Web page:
Consumer prices remained docile in June, but climbed faster than expected the U.S. Bureau of Labor Statistics said Tuesday.
Prices have climbed 0.5 percent in June from May, gaining faster than the 0.3 percent rate predicted by economists. Over 12 months, the consumer price index rose 1.8 percent, up from 1.4 percent in May and above the 1.5 percent forecast.
Core prices, which excludes energy and food items, gained 1.6 percent over the past 12 months.
As the figures suggest, fuel prices are the heaviest contributor to the gains. In June, the gasoline index made up about two thirds of the seasonally adjusted inflation rate overall, the bureau said.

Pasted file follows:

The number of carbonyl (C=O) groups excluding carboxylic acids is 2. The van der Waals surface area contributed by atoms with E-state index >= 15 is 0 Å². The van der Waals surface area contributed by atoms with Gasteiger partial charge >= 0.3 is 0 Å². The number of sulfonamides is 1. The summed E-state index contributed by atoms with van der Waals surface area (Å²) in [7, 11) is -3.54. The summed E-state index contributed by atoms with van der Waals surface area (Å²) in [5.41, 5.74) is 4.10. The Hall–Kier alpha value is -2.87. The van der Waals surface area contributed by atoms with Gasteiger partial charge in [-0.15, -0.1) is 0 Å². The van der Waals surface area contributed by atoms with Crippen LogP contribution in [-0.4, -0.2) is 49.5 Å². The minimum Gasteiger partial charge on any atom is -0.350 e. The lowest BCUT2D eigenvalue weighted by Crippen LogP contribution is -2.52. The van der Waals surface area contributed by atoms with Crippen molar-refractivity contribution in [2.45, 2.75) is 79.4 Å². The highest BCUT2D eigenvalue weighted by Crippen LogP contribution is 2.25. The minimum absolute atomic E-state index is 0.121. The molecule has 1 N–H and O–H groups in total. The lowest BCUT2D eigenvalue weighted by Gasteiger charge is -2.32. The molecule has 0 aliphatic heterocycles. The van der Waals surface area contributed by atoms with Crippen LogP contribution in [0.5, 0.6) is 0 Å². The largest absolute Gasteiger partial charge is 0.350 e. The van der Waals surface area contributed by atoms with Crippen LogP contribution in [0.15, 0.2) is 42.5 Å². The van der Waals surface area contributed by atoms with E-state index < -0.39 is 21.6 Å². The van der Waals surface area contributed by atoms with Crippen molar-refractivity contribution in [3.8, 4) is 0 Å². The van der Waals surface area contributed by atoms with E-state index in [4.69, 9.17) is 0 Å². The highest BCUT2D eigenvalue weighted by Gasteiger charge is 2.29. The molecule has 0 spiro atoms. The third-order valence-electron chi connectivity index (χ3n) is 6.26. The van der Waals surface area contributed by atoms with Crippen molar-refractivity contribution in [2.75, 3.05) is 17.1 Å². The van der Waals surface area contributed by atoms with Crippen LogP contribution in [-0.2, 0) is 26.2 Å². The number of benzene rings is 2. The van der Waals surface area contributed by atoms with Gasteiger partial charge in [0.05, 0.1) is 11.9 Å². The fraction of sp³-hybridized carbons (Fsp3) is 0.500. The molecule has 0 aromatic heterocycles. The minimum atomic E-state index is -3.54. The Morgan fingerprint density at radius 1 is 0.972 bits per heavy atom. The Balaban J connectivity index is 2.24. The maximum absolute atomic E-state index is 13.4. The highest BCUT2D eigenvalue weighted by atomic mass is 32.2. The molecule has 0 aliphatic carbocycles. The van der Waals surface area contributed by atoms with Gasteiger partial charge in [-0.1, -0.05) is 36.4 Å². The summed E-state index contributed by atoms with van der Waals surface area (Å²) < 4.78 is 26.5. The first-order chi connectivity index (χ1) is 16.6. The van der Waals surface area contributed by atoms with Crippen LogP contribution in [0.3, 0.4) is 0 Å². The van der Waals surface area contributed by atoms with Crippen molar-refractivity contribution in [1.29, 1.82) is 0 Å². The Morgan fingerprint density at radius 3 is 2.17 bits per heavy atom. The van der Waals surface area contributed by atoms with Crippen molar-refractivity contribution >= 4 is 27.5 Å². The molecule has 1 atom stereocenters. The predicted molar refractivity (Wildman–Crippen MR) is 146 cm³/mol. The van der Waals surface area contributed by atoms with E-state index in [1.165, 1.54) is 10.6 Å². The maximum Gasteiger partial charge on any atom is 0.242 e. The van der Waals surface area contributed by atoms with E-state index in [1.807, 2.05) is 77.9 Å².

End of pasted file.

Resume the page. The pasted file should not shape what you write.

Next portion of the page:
The rest of the energy sector was mixed with natural gas and fuel oil declining.
Food prices also turned higher in June after sliding in May
From May to June core prices rose 0.2 percent, consistent with May's advance. Indexes for shelter, medical care and apparel pushed core prices higher in June, as did price changes for new vehicles and household furnishings.
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